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In solidarity with our neighbors


Members of our parish group leaned forward to catch the English translation of the words spoken to us by Magdalena, a Mexican villager: “Our sons and husbands have gone to the U.S. with the hope of a better life, because you just can’t survive here. We worry a lot when they leave for the border. Some of them have died along the way. At times they send back money to build a house, but the people here are left with sadness. We are mostly women here, because the men have gone north. We’re left to take care of the sheep and the cows and the children.”

At first the villagers, unaccustomed to U.S. visitors, were reluctant to speak. Gradually, more came forward. Two women became tearful as they tell us of their father, gone north 30 years ago to support the family but afraid to come back for visits because of the danger of crossing the border again.

Others pleaded for dignity for their family members when they are in a strange land: “If you know of Mexicans in your country, ask people to treat them with respect. Receive them well. We are not there to rob you. Please pay us what we deserve.”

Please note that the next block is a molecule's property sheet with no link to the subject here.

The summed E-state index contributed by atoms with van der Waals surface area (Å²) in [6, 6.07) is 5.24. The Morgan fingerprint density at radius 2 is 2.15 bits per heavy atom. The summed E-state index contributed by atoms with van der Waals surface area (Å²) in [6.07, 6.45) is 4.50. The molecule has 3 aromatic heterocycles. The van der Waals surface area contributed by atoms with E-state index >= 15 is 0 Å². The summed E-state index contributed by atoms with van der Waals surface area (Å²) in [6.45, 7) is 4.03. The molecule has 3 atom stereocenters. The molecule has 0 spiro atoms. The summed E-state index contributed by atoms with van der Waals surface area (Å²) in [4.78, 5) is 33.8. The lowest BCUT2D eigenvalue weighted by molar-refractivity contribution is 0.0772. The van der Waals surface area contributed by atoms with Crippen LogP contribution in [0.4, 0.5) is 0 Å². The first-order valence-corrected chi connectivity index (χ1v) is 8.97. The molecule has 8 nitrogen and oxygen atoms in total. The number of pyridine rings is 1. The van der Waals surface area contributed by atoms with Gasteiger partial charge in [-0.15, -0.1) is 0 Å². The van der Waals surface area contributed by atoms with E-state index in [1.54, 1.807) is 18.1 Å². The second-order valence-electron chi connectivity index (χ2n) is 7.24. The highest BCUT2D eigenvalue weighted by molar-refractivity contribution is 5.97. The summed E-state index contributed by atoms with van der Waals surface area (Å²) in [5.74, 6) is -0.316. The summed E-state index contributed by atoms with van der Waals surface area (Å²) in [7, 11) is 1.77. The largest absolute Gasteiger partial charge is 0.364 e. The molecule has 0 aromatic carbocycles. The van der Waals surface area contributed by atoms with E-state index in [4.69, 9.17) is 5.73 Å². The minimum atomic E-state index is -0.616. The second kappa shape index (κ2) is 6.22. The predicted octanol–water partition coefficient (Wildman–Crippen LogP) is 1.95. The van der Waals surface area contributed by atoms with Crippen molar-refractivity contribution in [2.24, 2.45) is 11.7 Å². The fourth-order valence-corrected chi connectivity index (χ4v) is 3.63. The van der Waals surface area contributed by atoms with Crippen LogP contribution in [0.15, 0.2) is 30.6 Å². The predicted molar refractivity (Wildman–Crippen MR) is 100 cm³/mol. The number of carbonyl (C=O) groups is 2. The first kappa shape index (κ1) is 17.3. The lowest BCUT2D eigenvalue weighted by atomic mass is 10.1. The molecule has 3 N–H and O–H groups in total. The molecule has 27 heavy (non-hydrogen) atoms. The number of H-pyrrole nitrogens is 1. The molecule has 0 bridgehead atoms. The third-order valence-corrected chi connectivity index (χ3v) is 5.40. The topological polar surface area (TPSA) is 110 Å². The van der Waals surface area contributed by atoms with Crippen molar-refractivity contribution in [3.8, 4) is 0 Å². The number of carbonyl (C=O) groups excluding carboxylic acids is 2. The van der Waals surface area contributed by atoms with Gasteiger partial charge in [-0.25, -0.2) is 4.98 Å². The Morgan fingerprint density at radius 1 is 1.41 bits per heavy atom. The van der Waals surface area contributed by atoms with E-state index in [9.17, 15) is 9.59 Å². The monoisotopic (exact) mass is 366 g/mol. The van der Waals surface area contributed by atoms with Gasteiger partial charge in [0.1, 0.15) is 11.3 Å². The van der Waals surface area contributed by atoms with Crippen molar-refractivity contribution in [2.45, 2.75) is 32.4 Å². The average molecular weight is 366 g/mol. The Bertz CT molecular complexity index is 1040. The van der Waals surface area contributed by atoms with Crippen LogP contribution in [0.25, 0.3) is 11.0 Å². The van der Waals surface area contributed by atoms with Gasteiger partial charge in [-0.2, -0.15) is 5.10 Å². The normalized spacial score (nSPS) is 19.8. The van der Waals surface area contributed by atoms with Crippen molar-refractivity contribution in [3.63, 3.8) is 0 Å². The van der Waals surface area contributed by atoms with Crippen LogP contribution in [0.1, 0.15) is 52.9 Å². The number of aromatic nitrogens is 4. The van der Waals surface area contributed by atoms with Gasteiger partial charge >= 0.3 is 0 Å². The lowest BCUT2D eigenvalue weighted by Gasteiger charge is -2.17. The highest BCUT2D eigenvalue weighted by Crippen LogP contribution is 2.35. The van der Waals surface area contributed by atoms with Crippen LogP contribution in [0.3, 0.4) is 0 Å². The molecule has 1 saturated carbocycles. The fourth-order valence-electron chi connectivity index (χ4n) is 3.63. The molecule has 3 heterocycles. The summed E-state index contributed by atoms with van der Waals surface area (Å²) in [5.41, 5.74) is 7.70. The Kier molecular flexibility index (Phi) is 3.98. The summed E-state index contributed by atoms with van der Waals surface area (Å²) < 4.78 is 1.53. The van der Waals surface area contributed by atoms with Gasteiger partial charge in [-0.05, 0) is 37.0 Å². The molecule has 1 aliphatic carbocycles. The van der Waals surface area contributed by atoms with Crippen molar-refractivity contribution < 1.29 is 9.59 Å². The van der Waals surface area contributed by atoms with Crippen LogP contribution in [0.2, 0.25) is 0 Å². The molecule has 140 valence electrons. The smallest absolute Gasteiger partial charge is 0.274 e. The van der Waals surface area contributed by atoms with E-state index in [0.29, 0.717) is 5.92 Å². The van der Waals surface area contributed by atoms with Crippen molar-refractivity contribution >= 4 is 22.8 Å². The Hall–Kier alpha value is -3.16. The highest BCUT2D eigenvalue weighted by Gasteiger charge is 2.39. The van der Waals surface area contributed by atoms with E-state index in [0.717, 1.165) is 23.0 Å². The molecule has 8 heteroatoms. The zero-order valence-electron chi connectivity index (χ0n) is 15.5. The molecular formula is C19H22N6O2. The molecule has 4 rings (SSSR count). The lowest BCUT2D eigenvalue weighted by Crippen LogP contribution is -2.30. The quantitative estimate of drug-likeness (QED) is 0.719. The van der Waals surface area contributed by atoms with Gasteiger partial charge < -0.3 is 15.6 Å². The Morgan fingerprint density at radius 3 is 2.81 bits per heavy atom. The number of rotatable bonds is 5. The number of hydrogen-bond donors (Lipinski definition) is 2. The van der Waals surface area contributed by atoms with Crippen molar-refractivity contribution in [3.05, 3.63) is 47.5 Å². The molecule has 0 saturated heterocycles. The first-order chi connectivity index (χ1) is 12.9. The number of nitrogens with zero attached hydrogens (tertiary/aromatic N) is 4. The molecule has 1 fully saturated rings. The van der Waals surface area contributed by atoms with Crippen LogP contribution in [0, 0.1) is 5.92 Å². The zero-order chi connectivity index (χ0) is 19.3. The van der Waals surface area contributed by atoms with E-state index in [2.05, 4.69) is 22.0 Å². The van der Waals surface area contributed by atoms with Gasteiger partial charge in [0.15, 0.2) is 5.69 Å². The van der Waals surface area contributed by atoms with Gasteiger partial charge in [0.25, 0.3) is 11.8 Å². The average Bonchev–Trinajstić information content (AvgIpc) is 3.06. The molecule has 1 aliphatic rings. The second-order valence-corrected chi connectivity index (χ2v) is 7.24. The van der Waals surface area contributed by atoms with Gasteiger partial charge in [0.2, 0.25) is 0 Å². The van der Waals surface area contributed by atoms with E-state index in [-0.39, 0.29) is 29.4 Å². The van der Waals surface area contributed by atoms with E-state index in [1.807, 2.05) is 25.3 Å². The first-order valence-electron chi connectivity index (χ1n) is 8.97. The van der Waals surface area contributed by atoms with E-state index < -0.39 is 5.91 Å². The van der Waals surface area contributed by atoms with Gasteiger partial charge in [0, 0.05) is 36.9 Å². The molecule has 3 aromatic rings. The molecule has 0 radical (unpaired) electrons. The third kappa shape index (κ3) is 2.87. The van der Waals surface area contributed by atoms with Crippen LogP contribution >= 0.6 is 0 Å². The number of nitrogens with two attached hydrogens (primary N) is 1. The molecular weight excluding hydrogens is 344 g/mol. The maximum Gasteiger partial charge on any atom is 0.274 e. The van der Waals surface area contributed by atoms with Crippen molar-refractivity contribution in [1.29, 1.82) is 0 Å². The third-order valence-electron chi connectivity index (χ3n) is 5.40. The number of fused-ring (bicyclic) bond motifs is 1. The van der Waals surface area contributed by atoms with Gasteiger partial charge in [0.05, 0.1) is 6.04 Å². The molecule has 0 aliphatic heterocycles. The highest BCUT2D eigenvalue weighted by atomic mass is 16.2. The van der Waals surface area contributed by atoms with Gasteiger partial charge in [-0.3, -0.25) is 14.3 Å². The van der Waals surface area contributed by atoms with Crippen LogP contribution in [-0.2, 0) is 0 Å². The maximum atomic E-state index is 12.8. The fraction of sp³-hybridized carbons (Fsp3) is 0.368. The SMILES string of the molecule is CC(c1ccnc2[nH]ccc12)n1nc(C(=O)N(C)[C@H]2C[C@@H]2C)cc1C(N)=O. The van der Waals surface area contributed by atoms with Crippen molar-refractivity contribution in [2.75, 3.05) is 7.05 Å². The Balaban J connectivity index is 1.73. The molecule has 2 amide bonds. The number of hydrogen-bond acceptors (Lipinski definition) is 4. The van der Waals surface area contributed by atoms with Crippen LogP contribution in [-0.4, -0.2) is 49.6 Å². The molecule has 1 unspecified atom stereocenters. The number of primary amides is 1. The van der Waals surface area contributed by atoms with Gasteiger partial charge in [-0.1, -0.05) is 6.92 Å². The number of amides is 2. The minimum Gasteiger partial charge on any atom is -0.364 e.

Listening to the 20 or so women, we were standing in front of a chapel in Refugio de Gamboa, a village of about 200 people in the state of Guanajuato, several hours north of Mexico City. We had heard about the hardships of Mexican immigrants in the United States for years, but for the first time their reality is coming alive for us in the families and villages they have left behind. In two days we visited four villages near Apaseo el Alto, a city of 30,000, to hear directly from the people about la lucha -- the struggle for life, for dignity, for victory over oppressive conditions -- and about the hope they find in their scripturally grounded communities of faith.

We visited the animals the villagers take such pride in -- the sheep and cows of pure stock given to them by the nonprofit Heifer Project, with the understanding that they will pass on the offspring to their neighbors, continuing the “chain of life.” We were treated to a banquet-like lunch in one village; a concert by local musicians in another; a tour of a natural medicine greenhouse, and a corn grinder, tortilleria, and bakery run by groups of women in another. Sampling the bakery products and talking with the people about their lives and accomplishments, we can hardly believe the richness of hospitality we have found in the midst of these poor Mexican villages.

Encounters like these do not “just happen” when U.S. travelers like ourselves visit a poor country. We were 10 members of St. Mary’s, a parish in the peaceful southeastern Minnesota town of Winona. We wanted to reach out in a relationship of solidarity with the everyday people of Mexico, our neighbor to the south that is increasingly tied to our own country.